Use IPPs Carefully
Ensure they meet the primary purpose requirement
Individual pension plans (IPPs) have certainly taken off over the past few years as a vehicle of choice for owner-managers of private companies. An IPP is simply a defined benefit pension plan, typically set up for one person — the owner-manager of the business.
The main advantage of the IPP is that it can receive higher, tax-deductible (to the corporation) pension contributions for the benefit of the owner-manager than he or she could have made into a traditional RRSP. This, in turn, theoretically leads to a higher tax-deferred accumulation inside the IPP than could have been built up inside an RRSP.
But, be sure that IPPs are truly used for the purpose for which they are created. Two recent federal court cases, along with a recent Canada Revenue Agency (CRA) warning (see: Registered Plans Compliance Bulletin No. 5, dated June 12, 2008), have drawn attention to the inappropriate use of IPPs in some situations.
In particular, the CRA has been focusing on various promotions and schemes whereby retiring employees with large defined benefit plans are advised to set up a new corporation, establish an IPP for themselves and thus get easier access to otherwise locked-in funds. The main focus of the CRA’s bulletin was to remind Canadians that for all IPPs set up, the “primary purpose” requirement contained within the Income Tax Regulations (ITR) must be respected.
Primary Purpose Requirement
The CRA’s Registered Plans Directorate will only register a pension plan (including an IPP) when its “primary purpose” is to provide lifetime retirement benefits to individuals who are employees of the employer who sponsors the IPP.
In addition, the IPP’s sponsor must confirm in writing that the IPP was not set up primarily for the purpose of receiving a transfer of benefits from the owner-manager’s former employer’s pension. Furthermore, the owner/manager must certifty that the IPP was set up to provide “lifetime retirement benefits” to the IPP’s members for their service as employees with the current employer.
Should the CRA later determine that an IPP doesn’t meet this primary purpose requirement, the CRA will take the necessary steps to revoke the registration of the plan, which will be done retroactively to the IPP’s original effective date. As you can imagine, the tax consequences of doing so are quite harsh.
For example, if the transfer of funds from the other plan into the IPP took place during the “normal reassessment period” (i.e., within three years from the date of the original Notice of Assessment), any pension benefits transferred into the revoked IPP would be included in the owner-manager’s taxable income for that year. Arrears interest would also be payable, along with a potential penalty.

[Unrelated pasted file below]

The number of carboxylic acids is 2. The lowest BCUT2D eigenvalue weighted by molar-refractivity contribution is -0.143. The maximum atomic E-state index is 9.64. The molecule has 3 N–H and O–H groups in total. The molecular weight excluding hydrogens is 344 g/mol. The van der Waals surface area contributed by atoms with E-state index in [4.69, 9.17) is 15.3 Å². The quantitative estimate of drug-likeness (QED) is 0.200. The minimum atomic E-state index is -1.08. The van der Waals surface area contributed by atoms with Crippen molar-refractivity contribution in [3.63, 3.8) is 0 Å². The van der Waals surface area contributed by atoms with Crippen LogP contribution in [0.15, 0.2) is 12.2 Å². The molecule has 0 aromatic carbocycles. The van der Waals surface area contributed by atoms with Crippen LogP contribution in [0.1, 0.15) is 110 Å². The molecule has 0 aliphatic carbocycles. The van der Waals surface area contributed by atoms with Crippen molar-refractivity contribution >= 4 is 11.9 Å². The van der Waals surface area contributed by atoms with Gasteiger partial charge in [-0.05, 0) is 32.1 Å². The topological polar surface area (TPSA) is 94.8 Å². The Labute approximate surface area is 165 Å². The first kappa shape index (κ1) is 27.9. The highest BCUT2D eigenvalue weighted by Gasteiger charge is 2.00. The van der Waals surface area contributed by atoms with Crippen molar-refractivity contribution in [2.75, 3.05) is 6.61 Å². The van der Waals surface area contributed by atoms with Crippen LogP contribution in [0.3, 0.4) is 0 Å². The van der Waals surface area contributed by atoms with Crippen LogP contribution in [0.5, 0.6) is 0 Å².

The Court Decisions
The CRA’s bulletin follows closely on the heels of two fairly recent Federal Court of Appeal tax decisions, each one involving the questionable use of IPPs.
The first case, Jordan Financial Limited on Behalf of The Pension Plan For Presidents Of Jordan Financial Limited v MNR (2007 FCA 263), dated back to December 2000 when the IPP was originally established.
Charles Ross was a police officer who, upon retirement, was entitled to an Ontario Municipal Employees Retirement System (OMERS) pension. Instead of taking the pension, Mr. Ross arranged for the commuted value thereof (over $750,000) to be transferred from OMERS to a newly created IPP that had been set up by Jordan Financial Limited (Jordan Financial). In the documents that were filed when the IPP was set up, Mr. Ross indicated that he expected annual earnings inside the corporation to be about $66,500 per year and that the IPP was not set up for the purpose of receiving transfers of funds from other pension plans.
In February 2003, the CRA began auditing the plan. The audit revealed that while Mr. Ross reported income from various sources, he had no employment earnings whatsoever from Jordan Financial, the IPP’s sponsor. Not surprisingly, Jordan Financial hadn’t made any current service contributions to the IPP since its inception.
The second case, 1346687 Ontario Inc. On Behalf Of The Pension Plan For Presidents Of 1346687 Ontario Inc. v MNR (2007 FCA 262), began a year earlier, in 1999.
Mrs. Susan Greenhalgh was a teacher for over 30 years prior to her retirement, at which time she was eligible for her pension from the Ontario Teachers’ Pension Plan Board. Instead of taking the pension, she chose to have the commuted value of nearly $565,000 transferred into a newly established IPP of a newly established Ontario numbered company (1346687 Ontario Inc.).
The IPP registration documents indicated that Mrs. Greenhalgh expected to receive about $65,000 of earnings from her new numbered company. In January 2003, the CRA began its audit, which revealed that while Mrs. Greenhalgh had income from various sources, she had received no employment income from the numbered company since it was established.
In both cases, the Federal Court of Appeal agreed with the CRA, finding that the primary purpose condition, discussed above, was not met. Accordingly, the IPPs were both deregistered with nasty tax consequences.